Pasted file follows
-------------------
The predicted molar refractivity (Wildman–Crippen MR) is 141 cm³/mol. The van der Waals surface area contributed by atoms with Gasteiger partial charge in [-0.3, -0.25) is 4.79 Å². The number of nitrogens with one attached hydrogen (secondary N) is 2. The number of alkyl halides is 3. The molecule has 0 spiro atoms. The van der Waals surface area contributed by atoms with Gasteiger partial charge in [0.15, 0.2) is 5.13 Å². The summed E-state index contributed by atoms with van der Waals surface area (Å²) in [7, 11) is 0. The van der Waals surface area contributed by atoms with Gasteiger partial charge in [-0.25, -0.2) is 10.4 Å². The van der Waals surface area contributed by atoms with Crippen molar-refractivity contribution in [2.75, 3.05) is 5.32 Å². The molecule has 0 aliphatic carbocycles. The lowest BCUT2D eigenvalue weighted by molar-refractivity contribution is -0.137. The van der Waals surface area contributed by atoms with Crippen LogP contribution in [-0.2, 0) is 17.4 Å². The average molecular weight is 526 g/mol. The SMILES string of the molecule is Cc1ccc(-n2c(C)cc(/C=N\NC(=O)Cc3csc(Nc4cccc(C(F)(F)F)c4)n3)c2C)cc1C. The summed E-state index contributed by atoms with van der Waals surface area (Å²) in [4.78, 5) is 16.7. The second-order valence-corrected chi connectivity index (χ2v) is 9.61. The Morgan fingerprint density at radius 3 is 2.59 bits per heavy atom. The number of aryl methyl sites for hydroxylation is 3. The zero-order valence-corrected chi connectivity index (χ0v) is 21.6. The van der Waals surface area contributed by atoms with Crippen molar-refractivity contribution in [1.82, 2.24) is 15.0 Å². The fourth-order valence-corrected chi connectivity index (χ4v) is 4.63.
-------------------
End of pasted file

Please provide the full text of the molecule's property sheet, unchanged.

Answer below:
The predicted molar refractivity (Wildman–Crippen MR) is 141 cm³/mol. The van der Waals surface area contributed by atoms with Gasteiger partial charge in [-0.3, -0.25) is 4.79 Å². The number of nitrogens with one attached hydrogen (secondary N) is 2. The number of alkyl halides is 3. The molecule has 0 spiro atoms. The van der Waals surface area contributed by atoms with Gasteiger partial charge in [0.15, 0.2) is 5.13 Å². The summed E-state index contributed by atoms with van der Waals surface area (Å²) in [7, 11) is 0. The van der Waals surface area contributed by atoms with Gasteiger partial charge in [-0.25, -0.2) is 10.4 Å². The van der Waals surface area contributed by atoms with Crippen molar-refractivity contribution in [2.75, 3.05) is 5.32 Å². The molecule has 0 aliphatic carbocycles. The lowest BCUT2D eigenvalue weighted by molar-refractivity contribution is -0.137. The van der Waals surface area contributed by atoms with Crippen LogP contribution in [-0.2, 0) is 17.4 Å². The average molecular weight is 526 g/mol. The SMILES string of the molecule is Cc1ccc(-n2c(C)cc(/C=N\NC(=O)Cc3csc(Nc4cccc(C(F)(F)F)c4)n3)c2C)cc1C. The summed E-state index contributed by atoms with van der Waals surface area (Å²) in [4.78, 5) is 16.7. The second-order valence-corrected chi connectivity index (χ2v) is 9.61. The Morgan fingerprint density at radius 3 is 2.59 bits per heavy atom. The number of aryl methyl sites for hydroxylation is 3. The zero-order valence-corrected chi connectivity index (χ0v) is 21.6. The van der Waals surface area contributed by atoms with Crippen molar-refractivity contribution in [1.82, 2.24) is 15.0 Å². The fourth-order valence-corrected chi connectivity index (χ4v) is 4.63.